Millennial atmospheric CO2 changes linked to ocean ventilation modes over past 150,000 years

J. Yu*, R. F. Anderson, Z. D. Jin, X. Ji, D. J.R. Thornalley, L. Wu, N. Thouveny, Y. Cai, L. Tan, F. Zhang, L. Menviel, J. Tian, X. Xie, E. J. Rohling, J. F. McManus

*Corresponding author for this work

Research output: Contribution to journalArticlepeer-review

2 Citations (Scopus)


Ice core measurements show diverse atmospheric CO2 variations—increasing, decreasing or remaining stable—during millennial-scale North Atlantic cold periods called stadials. The reasons for these contrasting trends remain elusive. Ventilation of carbon-rich deep oceans can profoundly affect atmospheric CO2, but its millennial-scale history is poorly constrained. Here we present a well-dated high-resolution deep Atlantic acidity record over the past 150,000 years, which reveals five hitherto undetected modes of stadial ocean ventilation with different consequences for deep-sea carbon storage and associated atmospheric CO2 changes. Our data provide observational evidence to show that strong and often volumetrically extensive Southern Ocean ventilation released substantial amounts of deep-sea carbon during stadials when atmospheric CO2 rose prominently. By contrast, other stadials were characterized by weak ventilation via both Southern Ocean and North Atlantic, which promoted respired carbon accumulation and thus curtailed or reversed deep-sea carbon losses, resulting in diminished rises or even declines in atmospheric CO2. Our findings demonstrate that millennial-scale changes in deep-sea carbon storage and atmospheric CO2 are modulated by multiple ocean ventilation modes through the interplay of the two polar regions, rather than by the Southern Ocean alone, which is critical for comprehensive understanding of past and future carbon cycle adjustments to climate change.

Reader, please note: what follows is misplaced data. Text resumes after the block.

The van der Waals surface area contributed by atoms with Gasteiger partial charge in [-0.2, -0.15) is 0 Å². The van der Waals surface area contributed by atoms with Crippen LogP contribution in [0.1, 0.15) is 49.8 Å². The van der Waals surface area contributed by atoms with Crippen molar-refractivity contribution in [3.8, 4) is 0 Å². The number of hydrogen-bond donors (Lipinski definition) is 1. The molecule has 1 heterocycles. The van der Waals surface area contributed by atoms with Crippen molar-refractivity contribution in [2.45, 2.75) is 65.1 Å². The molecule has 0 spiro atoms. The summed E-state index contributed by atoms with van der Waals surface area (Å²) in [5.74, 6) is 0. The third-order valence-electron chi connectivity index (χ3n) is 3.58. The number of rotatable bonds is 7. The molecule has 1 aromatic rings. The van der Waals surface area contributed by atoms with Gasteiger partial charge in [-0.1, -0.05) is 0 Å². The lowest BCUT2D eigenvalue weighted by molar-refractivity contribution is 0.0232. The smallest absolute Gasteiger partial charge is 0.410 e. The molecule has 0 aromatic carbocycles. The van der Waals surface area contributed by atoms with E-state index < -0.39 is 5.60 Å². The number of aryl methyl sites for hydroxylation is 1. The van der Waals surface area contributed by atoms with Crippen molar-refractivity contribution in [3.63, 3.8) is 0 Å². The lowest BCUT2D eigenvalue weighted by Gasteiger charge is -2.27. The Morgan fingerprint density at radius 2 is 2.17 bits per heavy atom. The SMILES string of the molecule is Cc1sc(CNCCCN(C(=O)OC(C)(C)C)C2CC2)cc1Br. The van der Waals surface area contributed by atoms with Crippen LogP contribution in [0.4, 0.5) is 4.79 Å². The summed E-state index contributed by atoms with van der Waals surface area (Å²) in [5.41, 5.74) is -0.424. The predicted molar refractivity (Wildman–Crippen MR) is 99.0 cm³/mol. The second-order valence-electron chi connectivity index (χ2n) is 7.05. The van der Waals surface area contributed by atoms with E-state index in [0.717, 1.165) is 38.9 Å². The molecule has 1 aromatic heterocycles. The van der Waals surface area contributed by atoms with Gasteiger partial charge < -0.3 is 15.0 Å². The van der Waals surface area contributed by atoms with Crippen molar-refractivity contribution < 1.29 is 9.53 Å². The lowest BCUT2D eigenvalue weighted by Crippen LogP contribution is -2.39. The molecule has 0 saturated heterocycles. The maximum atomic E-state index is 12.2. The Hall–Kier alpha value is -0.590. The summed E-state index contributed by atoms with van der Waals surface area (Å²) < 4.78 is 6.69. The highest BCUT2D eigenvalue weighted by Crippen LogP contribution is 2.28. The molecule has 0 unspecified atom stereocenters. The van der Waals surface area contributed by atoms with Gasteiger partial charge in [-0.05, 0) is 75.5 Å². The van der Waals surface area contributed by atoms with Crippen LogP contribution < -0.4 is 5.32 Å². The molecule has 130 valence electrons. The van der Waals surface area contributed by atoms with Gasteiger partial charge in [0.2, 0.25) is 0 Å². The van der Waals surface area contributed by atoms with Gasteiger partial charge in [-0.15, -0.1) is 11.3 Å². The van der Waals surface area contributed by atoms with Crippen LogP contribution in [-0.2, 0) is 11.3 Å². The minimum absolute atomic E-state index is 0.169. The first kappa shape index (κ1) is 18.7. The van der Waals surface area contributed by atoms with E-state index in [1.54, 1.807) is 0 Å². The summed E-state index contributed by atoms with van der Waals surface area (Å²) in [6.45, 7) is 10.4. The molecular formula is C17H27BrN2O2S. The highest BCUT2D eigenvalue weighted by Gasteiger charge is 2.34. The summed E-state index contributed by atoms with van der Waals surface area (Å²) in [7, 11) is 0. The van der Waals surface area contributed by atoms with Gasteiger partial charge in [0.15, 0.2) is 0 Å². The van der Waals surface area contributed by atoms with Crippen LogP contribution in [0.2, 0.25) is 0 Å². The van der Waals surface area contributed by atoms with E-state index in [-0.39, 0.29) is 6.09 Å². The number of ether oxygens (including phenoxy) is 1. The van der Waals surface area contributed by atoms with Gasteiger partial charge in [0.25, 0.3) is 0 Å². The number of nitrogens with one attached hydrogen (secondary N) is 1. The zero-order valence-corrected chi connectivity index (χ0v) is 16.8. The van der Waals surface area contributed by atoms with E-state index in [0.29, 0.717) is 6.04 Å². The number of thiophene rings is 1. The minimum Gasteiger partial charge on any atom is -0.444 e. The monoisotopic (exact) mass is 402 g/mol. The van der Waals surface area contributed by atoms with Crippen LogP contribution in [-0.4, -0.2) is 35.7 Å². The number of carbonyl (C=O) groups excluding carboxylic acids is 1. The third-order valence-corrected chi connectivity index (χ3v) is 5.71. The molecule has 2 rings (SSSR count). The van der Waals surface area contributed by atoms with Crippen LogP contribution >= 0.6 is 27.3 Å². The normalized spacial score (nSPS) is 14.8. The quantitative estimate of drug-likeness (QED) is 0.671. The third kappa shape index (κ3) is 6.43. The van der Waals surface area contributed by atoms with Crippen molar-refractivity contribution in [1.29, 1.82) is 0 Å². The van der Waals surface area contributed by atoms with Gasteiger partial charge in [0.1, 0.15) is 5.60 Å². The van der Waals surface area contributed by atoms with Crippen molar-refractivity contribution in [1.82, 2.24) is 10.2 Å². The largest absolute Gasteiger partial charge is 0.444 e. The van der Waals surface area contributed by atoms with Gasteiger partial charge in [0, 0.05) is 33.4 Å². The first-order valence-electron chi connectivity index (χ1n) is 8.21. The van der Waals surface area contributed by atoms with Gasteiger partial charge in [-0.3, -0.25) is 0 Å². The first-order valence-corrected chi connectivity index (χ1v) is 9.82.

Original languageEnglish
Pages (from-to)1166-1173
Number of pages8
JournalNature Geoscience
Issue number12
Publication statusPublished - Dec 2023


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